Stage struck

Even Beck­ett plays the slain game, says Peter Craw­ley

The Irish Times - Friday - The Ticket - - OPINION -

Two tired, wan­der­ing fig­ures ar­rive at a des­o­late place. Here they find a man, slumped out­side his ran­sacked home, slowly bleed­ing to death. To judge from his ex­pres­sion, he seems rea­son­ably put out by the whole thing. “You shouldn’t be sit­ting out here like this,” one vis­i­tor ad­vises. “Where else to sit?” he re­sponds.

And so be­gins one of the most un­likely jux­ta­po­si­tions (and lov­ing in-jokes) in must-see TV: an episode of Game of Thrones with guest writ­ing by Sa­muel Beck­ett.

At least, that’s the tone. Broad­cast in the US a cou­ple of weeks ago, these three min­utes of the fa­mously bloody, reg­u­larly pervy fan­tasy show took what must have seemed to many view­ers like a bizarre de­tour. Over the course of four se­ries, ma­jor char­ac­ters have been abruptly dis­patched with a sud­den swoop of a blade or the gur­gle of poi­son. Here was the med­i­ta­tive death of a cameo.

The Dy­ing Man was played by Barry McGovern, our pre-em­i­nent Beck­ett per­former, grave and grav­elly, and gamely re­tained to talk about point­less­ness and per­sis­tence. Those are qual­i­ties that any­one this far into GoT re­ally ought to con­sider.

“So, why go on?” asks Arya Stark. “Habit,” the Dy­ing Man says. That’s as neat an ex­pla­na­tion of liv­ing as it is for box-set com­pul­sive­ness. Sure, it’s a lift (“Habit is a great dead­ener,” says Vladimir in Wait­ing for Godot), but noth­ing in GoT is likely to sur­pass it.

There are other echoes of theatre: Arya – bru­tally or­phaned, dis­guised (badly) as a boy and out to avenge her mur­dered fam­ily – could be a nod to the works of Shake­speare. Her dou­ble- act with the Hound, a fear­some mer­ce­nary, is char­ac­terised by so much wait­ing and bit­ter re­join­ders you could al­ready call it Beck­et­tian. But does GoT de­serve the as­so­ci­a­tion?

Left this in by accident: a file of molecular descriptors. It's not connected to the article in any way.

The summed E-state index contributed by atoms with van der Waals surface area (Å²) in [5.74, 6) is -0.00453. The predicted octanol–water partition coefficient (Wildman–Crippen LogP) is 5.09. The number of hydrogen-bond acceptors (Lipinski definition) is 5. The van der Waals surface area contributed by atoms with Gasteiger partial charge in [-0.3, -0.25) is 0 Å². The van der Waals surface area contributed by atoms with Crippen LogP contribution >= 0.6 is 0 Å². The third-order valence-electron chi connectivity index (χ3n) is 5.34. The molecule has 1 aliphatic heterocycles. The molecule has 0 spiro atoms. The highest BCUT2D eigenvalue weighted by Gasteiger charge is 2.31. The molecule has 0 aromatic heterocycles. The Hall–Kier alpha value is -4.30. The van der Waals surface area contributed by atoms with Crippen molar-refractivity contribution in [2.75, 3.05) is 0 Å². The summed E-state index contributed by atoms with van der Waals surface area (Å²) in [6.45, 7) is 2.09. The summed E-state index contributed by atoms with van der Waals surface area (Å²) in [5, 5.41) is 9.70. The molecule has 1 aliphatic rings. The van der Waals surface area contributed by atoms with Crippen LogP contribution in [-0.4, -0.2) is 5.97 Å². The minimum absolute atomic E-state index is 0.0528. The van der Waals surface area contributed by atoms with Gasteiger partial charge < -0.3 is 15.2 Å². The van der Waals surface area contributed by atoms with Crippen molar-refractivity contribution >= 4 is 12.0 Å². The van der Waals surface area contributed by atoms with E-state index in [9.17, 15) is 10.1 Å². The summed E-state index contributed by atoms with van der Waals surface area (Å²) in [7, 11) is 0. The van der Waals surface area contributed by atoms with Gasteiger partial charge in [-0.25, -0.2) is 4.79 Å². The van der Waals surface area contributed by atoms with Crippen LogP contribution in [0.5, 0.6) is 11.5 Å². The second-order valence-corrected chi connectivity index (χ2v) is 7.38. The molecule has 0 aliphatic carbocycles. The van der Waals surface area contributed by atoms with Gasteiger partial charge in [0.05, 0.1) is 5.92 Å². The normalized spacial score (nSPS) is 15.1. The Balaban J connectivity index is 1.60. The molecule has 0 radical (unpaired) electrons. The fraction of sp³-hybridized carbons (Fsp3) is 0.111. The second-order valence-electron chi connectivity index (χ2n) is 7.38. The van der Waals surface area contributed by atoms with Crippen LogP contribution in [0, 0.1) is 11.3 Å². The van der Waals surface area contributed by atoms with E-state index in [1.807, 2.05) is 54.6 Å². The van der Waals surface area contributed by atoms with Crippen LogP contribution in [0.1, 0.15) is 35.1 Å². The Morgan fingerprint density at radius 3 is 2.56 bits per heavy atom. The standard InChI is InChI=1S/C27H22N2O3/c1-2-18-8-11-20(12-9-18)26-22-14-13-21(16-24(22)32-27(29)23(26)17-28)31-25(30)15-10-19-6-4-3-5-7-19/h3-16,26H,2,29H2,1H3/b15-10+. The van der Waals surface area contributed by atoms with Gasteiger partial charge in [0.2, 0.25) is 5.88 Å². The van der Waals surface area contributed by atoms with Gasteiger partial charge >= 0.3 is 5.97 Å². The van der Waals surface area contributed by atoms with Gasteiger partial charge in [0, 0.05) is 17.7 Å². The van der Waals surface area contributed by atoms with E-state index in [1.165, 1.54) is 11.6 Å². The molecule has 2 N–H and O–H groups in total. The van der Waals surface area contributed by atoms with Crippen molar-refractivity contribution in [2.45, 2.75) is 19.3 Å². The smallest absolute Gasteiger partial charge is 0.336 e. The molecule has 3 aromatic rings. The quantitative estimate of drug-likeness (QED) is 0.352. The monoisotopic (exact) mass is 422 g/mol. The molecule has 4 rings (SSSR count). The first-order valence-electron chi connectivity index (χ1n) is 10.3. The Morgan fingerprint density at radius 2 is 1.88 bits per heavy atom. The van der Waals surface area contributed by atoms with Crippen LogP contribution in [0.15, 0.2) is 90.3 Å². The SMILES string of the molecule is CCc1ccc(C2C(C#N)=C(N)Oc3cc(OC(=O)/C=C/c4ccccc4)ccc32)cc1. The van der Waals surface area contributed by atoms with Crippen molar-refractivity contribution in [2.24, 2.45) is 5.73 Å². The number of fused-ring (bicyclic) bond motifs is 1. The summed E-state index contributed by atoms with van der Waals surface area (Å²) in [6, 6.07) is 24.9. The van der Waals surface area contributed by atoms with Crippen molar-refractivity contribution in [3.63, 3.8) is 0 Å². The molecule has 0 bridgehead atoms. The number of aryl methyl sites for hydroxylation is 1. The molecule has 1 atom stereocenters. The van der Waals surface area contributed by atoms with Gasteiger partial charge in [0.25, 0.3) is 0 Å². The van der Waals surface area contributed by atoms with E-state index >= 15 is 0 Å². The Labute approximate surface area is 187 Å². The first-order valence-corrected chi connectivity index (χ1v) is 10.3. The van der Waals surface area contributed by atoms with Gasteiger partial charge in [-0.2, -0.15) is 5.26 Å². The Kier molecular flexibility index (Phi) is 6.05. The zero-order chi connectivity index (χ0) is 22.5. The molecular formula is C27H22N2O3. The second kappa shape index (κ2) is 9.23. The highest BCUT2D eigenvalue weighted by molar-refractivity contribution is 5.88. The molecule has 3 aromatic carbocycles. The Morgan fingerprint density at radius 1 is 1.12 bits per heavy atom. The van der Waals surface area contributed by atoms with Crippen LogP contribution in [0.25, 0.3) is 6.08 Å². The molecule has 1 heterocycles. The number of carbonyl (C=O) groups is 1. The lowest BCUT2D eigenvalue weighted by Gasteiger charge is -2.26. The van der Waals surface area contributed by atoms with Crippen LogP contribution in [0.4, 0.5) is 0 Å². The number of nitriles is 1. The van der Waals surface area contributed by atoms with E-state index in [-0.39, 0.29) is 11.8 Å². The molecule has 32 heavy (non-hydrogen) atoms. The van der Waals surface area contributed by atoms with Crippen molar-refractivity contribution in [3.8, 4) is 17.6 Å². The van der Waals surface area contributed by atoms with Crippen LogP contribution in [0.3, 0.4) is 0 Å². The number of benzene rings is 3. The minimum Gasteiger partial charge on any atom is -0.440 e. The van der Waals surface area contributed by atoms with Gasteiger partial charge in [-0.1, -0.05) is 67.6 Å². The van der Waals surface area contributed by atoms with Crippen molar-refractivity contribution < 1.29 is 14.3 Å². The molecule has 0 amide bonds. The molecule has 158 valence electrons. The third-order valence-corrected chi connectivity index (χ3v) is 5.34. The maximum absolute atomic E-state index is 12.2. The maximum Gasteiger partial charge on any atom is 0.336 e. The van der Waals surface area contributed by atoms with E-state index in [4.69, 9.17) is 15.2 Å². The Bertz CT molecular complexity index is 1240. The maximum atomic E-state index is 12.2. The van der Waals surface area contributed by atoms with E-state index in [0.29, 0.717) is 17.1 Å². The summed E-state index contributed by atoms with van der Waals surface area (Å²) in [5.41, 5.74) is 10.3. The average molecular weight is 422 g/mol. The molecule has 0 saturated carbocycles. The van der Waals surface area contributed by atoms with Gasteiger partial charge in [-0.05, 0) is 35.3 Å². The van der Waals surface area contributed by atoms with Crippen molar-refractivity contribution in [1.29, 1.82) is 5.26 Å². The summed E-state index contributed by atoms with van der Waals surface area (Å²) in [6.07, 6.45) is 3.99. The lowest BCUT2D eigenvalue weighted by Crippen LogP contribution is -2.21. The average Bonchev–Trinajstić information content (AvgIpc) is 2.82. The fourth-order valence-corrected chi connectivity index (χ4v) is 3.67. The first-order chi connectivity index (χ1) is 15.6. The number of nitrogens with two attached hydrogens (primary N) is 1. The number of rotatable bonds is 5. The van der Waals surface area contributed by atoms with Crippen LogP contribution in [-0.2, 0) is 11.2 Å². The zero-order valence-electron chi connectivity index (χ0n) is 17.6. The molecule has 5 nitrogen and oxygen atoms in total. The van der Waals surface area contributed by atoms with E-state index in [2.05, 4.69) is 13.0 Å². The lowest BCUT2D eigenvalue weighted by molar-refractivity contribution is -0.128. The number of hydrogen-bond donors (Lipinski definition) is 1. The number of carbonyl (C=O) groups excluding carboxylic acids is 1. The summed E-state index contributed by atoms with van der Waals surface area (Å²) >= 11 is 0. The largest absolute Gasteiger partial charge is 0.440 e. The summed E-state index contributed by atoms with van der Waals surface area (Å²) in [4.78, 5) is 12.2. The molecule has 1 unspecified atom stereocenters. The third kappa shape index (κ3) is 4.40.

There’s prob­a­bly real af­fec­tion in the grab. The show’s cre­ators, Dan Weiss and David Be­nioff, met as grad­u­ate stu­dents at TCD, where Be­nioff wrote his the­sis on Beck­ett. “Noth­ing could be worse than this,” coun­sels Arya. “Maybe noth­ing is worse than this,” says the Dy­ing Man and, for a while, Beck­ett makes for good tele­vi­sion.

Oddly, that’s rarely the case with Beck­ett’s own TV writ­ing. Last week, Pan Pan and IMDT pre­sented a bril­liant work­shop per­for­mance of Quad, Beck­ett’s move­ment sys­tem for four per­form­ers pur­su­ing a math­e­mat­i­cal course through a square struc­ture, ap­proach­ing – but never meet­ing – each other at its cen­tre (“a dan­ger zone”).

The Dublin Dance Fes­ti­val per­for­mance was il­lu­mi­nat­ing in ev­ery field, but one an­i­ma­tion re­minded you of an ex­is­ten­tial ver­sion of Pac­man. And it may have been de­lib­er­ate: The high cul­ture of Beck­ett has of­ten found easy pur­chase in mass cul­ture. Think of Se­same Street’s Wait­ing for Elmo or the schol­arly ex­e­ge­sis, Quad I and Tele­tub­bies or: “Ais­thetic” Panop­ti­cism Ver­sus Read­ing Beck­ett.

You think this can’t go on? It will go on. (The Happy Days Fes­ti­val is right around the cor­ner.) Beck­ett, it seems, is every­where: per­haps it’s a good habit.

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